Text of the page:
The success of parish ministry is grounded in its worship. “In our worship, we retell and are held accountable to God’s story, the adventure story about what God is doing with us in Christ.” In worship God’s story intersects the church’s story, God’s story and the church’s story become one. “God is taking the disconnected elements of our lives and pulling them together into a coherent story that means something.”
In their stated hope that that Resident Aliens has struck a “chord of challenge to leave behind past forms of unfaithfulness and live adventurously”, Hauerwas and Willimon have carried a strong message of encouragement throughout the book about what the church might be if it returns to its biblical mission. Although the assessment of the contemporary church often sounds grim, the honesty of the assessment rings true. Embracing the unfolding Christian journey in the spirit of adventure is ever present in the book. Hauerwas and Willimon make clear the challenge to reclaim community, identity, a theology generated in the church’s communal setting, and its status as resident aliens in the world even as the question of a viable game plan remains open.
Many readers may find it troubling that Resident Aliens seems to offer no encouragement for establishing conversation with non-Christian faith traditions – no expectation for the possibility of hearing God’s voice outside the Church. Are the authors intentionally suggesting that the ministry of reconciliation should be limited to the church’s internal relationships?
Resident Aliens presents clearly and powerfully the traditional Christian values of community, discipleship, ethics (based in Christian story), the marriage of theology and ecclesiology, and the practice of Christian virtue – all these themes constitute valuable proclamation themes for sermons. The book certainly also encourages and points to the importance of doing theological reflection in small groups in the parish setting as it carries the reminder of maintaining a balance between “head and heart” in the formation offerings of the church.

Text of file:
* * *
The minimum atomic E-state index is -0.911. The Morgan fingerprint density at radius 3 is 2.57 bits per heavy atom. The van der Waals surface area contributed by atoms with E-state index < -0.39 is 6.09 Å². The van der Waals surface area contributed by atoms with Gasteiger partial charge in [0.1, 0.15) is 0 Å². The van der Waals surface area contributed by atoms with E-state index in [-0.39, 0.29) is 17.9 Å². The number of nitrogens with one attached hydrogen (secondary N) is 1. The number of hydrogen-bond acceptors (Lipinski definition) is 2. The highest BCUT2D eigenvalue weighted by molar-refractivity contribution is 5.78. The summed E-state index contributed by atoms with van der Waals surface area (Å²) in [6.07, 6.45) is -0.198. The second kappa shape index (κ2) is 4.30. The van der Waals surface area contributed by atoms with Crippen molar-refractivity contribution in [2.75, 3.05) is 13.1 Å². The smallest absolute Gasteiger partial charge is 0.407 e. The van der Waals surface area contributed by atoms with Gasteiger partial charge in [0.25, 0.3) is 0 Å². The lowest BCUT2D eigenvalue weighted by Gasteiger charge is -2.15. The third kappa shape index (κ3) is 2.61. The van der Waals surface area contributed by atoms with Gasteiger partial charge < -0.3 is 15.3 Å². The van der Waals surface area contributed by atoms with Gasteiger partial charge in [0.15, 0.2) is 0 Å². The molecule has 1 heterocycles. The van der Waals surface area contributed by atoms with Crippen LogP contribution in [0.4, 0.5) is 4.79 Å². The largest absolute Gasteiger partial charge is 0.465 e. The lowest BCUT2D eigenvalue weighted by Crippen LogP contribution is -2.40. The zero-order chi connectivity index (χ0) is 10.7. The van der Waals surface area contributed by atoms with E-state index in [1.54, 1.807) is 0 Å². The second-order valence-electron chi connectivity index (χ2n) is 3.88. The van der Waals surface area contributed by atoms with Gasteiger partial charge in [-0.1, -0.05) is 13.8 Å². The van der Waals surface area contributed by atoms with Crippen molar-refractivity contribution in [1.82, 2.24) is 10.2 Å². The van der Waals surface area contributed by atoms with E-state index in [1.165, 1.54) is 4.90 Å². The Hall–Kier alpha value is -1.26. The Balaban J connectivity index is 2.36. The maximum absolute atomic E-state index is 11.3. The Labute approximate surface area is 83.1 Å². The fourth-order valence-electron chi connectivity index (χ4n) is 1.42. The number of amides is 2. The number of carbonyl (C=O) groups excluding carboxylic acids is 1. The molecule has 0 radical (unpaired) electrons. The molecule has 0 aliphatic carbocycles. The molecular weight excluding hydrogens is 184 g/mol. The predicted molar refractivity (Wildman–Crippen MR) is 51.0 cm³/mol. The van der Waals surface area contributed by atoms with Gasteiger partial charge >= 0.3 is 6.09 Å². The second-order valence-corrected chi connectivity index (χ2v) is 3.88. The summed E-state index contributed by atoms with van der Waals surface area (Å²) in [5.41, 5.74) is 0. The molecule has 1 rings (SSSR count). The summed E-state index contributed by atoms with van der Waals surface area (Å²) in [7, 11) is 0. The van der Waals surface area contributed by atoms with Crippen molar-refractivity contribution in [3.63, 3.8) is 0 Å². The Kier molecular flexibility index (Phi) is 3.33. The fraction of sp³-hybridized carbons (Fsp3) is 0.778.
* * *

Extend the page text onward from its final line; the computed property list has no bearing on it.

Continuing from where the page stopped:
Hauerwas, Stanley, and William H. Willimon. Resident Aliens: Life in the Christian Colony. Nashville: Abingdon Press, 1989.
Hauerwas, Stanley, and William H. Willimon. “Why Resident Aliens Struck a Chord.” Missiology 19, no. 4 (O 1991): 419-429. Accessed April 10, 2011. ATLA Religion Database with ARLASerials (ATLA0000846114).
Hauerwas, Stanley. “The Importance of Being Catholic: A Protestant View.” First Things, March 1990.
“Stanley Hauerwas.” In Boston Collaborative Encyclopedia of Western Theology, Wesley Wildman, ed. Boston University, 2005. Accessed April 11, 2011. http://people.bu.edu/wwildman/bce /hauerwas.htm.
 Stanley Hauerwas and William H. Willimon, “Why Resident Aliens Struck a Chord,” Missiology: An International Review Vo. XIX, No. 4 (Oct. 1991): page 419, accessed April 10, 2011, ATLA Religion Database with ARLASerials (ATLA0000846114).
 Stanley Hauerwas and William H. Willimon, “Why Resident Aliens Struck a Chord,” Missiology 19, no. 4 (O1991): page 427, accessed April 10, 2011, ATLA Religion Database with ARLASerials (ATLA0000846114).
 Hauerwas wrote in a paper presented at the Univ. of San Francisco: “I also believe that there is nothing more important for the future unity of the church than for you to be Catholic. Unless you draw on the integrity of your hard won wisdom about matters such as abortion, then you will have failed your calling to be the church that holds itself in judgment for the church’s disunity. (“The Importance of Being Catholic: A Protestant View,” First Things, March 1990, http://www.firstthings.com/article/2007/08/004-the-importance-of-being-catholic-a-protestant-view–13.)
 Resident Aliens, 99-100.
 Stanley Hauerwas and William H. Willimon, Resident Aliens: Life in the Christian Colony (Nashville: Abingdon Press, 1989), 19.
 Resident Aliens, 22.
 Ibid, 24.
 Ibid, 40-41
 Ibid, 46.
 Resident Aliens, 38.
 Resident Aliens was published in 1989. The predominance of “unbelief” is perhaps even stronger today than it was twenty-two years ago. (JH)
 Ibid., 49.
 Ibid., 50.
 Resident Aliens, 77.
 Ibid., 12.
 Ibid., 101.
 Ibid., 102.
 Ibid., 52.
 Resident Aliens, 92.
 Ibid., 54.
 “Hauerwas has sometimes been associated with narrative theology or post-liberalism . . . Hauerwas writes of narrative as “the necessary grammar of Christian convictions” in that Christian claims are inextricably linked to what God has done in history and to the ongoing story of God’s people as they move through time.” (Wikipedia, the free encyclopedia, s.v. “Stanley Hauerwas,” accessed April 11, 2011, last modified March 12, 2011, http://en.wikipedia.org/wiki/Stanley_Hauerwas.)
 Ibid., 127.
 Ibid., 123.
 Ibid., 136.
 Resident Aliens, 137-138.
 Ibid., 53.